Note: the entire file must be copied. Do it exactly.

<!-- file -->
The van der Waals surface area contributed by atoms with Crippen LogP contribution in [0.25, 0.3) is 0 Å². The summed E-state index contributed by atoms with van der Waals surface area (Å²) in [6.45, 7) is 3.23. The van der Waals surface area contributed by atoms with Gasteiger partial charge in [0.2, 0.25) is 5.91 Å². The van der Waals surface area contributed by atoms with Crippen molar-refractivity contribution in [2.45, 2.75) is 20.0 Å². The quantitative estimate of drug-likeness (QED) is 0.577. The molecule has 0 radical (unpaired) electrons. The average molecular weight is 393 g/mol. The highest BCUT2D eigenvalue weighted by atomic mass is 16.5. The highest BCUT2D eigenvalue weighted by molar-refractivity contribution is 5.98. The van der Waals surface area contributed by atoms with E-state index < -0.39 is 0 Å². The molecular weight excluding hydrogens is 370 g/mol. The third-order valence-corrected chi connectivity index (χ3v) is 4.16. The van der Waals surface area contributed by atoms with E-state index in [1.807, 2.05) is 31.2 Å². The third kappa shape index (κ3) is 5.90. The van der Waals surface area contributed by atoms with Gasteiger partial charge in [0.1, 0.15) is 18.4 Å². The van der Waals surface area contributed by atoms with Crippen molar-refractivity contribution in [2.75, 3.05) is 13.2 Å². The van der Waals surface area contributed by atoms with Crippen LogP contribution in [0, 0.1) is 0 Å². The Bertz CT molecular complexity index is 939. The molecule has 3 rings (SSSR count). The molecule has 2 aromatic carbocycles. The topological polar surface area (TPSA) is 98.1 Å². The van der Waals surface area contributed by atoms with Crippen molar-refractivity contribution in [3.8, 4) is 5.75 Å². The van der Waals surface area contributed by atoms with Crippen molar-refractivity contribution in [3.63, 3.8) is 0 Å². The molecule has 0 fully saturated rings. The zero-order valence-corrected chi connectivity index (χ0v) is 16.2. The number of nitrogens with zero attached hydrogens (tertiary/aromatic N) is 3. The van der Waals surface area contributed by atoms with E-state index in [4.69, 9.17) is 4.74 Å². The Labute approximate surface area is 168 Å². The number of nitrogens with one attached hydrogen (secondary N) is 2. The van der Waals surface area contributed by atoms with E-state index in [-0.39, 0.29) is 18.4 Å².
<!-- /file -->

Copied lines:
The van der Waals surface area contributed by atoms with Crippen LogP contribution in [0.25, 0.3) is 0 Å². The summed E-state index contributed by atoms with van der Waals surface area (Å²) in [6.45, 7) is 3.23. The van der Waals surface area contributed by atoms with Gasteiger partial charge in [0.2, 0.25) is 5.91 Å². The van der Waals surface area contributed by atoms with Crippen molar-refractivity contribution in [2.45, 2.75) is 20.0 Å². The quantitative estimate of drug-likeness (QED) is 0.577. The molecule has 0 radical (unpaired) electrons. The average molecular weight is 393 g/mol. The highest BCUT2D eigenvalue weighted by atomic mass is 16.5. The highest BCUT2D eigenvalue weighted by molar-refractivity contribution is 5.98. The van der Waals surface area contributed by atoms with E-state index < -0.39 is 0 Å². The molecular weight excluding hydrogens is 370 g/mol. The third-order valence-corrected chi connectivity index (χ3v) is 4.16. The van der Waals surface area contributed by atoms with E-state index in [1.807, 2.05) is 31.2 Å². The third kappa shape index (κ3) is 5.90. The van der Waals surface area contributed by atoms with Gasteiger partial charge in [0.1, 0.15) is 18.4 Å². The van der Waals surface area contributed by atoms with Crippen molar-refractivity contribution in [2.75, 3.05) is 13.2 Å². The van der Waals surface area contributed by atoms with Crippen LogP contribution in [0, 0.1) is 0 Å². The Bertz CT molecular complexity index is 939. The molecule has 3 rings (SSSR count). The molecule has 2 aromatic carbocycles. The topological polar surface area (TPSA) is 98.1 Å². The van der Waals surface area contributed by atoms with Crippen molar-refractivity contribution in [3.8, 4) is 5.75 Å². The van der Waals surface area contributed by atoms with Crippen molar-refractivity contribution in [3.63, 3.8) is 0 Å². The molecule has 0 fully saturated rings. The zero-order valence-corrected chi connectivity index (χ0v) is 16.2. The number of nitrogens with zero attached hydrogens (tertiary/aromatic N) is 3. The van der Waals surface area contributed by atoms with E-state index in [4.69, 9.17) is 4.74 Å². The Labute approximate surface area is 168 Å². The number of nitrogens with one attached hydrogen (secondary N) is 2. The van der Waals surface area contributed by atoms with E-state index in [-0.39, 0.29) is 18.4 Å².